How to Build Influence As A Leader


Authority versus influence is a topic much discussed in the world of leadership and management. We have written frequently about the importance and benefits of committed teams gained from using influence rather than authority.  Well, recently a friend asked me how you can tell which one you are using.  At first I looked at him confused thinking “Umm…you should know buddy!” but then I realized it is actually a very valid question.  As a leader, it is often difficult to judge our own actions and impossible to know how other people are judging our behaviors and intent.  It is easy to believe you are exercising influence when others would label your actions as authority or even micromanagement. Here are a few quick ways to test your own leader actions or those of leaders around you:






  • Task completion is driven by instructions, processes, and steps directed by management

  • Management defines the goal and allows room for creativity, innovation, and new ideas to be presented

  • Leadership exerts a great amount of effort to drive goal achievement or manage change

  • Goals are met consistently and change happens quickly and smoothly

  • Focus of the team is on doing what the boss tells them and staying out of trouble

  • Focus of the team is on finding the best solutions for the business, stakeholders, and shareholders

  • Employees ask “why” tasks are necessary

  • Employees ask for feedback as it relates to their ability to achieve the goal

Most would agree that leading with influence produces a better end result for the business, consumers, employees, and leaders of the team.  Unfortunately, you cannot wake up one day and decide to be influential.  Unlike authority, influence is not given to you in a title or promotion. Influence stretches past hierarchical structure and is earned through a careful series of behaviors and actions. We call them the 4 elements of influence, and together they create a force far more powerful than authority.

#1 Trust.  Trust is a small word with big implications. Think for a second about how trust might feed into influence. If people believe you have their best interest at heart, they see your actions in a different manner than if they believe they are simply doing your bidding. This also means that they respond to your requests and actions differently too.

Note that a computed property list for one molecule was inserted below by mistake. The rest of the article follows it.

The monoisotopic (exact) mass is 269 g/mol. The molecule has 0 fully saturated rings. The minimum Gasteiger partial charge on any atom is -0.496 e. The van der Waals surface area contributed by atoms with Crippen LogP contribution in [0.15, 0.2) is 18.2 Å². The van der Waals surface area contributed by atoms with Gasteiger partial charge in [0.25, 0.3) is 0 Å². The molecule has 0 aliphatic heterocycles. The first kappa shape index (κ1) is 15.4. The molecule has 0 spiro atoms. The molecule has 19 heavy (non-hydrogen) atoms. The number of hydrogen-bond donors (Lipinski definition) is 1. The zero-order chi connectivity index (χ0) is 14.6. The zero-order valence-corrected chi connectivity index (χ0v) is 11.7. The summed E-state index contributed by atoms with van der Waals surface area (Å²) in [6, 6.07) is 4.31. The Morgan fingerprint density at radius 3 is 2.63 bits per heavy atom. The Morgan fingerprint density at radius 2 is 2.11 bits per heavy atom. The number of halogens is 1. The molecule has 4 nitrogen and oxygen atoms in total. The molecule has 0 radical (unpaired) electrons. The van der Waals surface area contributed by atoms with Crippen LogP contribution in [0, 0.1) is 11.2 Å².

#2 Consistency. Consistency has two main interpretations- to act the same way over and over in a predictable fashion- and to behave in a way that matches your beliefs and vision.   To be influential means to exhibit both- act in a way that mirrors your vision and show predictable responses.  This does not imply that you cannot have a bad day, make a mistake, or change your mind about something, but it does imply that those behaviors would be out of the norm, that you would recognize it, and that you would take steps to discuss it with your team when it happens.

#3 Credibility. Building credibility happens when people believe you can help them grow and get better.  You do not have to have the same skills sets as they do, you do not have to have done their job before them, you simply have to provide a fresh perspective, ask key questions, and be focused on their growth. In fact, when we act like we have all the answers or ‘know it all’ we lose credibility and become less influential than if we just ask questions and lead from a place of getting to the best answer..not what is perceived as the ‘right’ answer.

#4 Investment. Investing in people is more about the quality of time spent than it is quantity.  When you invest in someone on your team, you are showing them that you care about more than just a member of the team, but as a person who has value above and beyond the task at hand.  You can also demonstrate investment by providing timely feedback about their performance, allowing them room to make mistakes, and by seeking feedback from them on ways you can continue to develop as a leader.

These four elements are key in building a level of influence on your team or throughout your company. Notice none of them require a certain title, promotion, or level of authority over others.  They just require some basic principles of treating others with their best interest in mind and leading in a way that causes collaboration, commitment, and engagement from those around you.

Leading Through Influence

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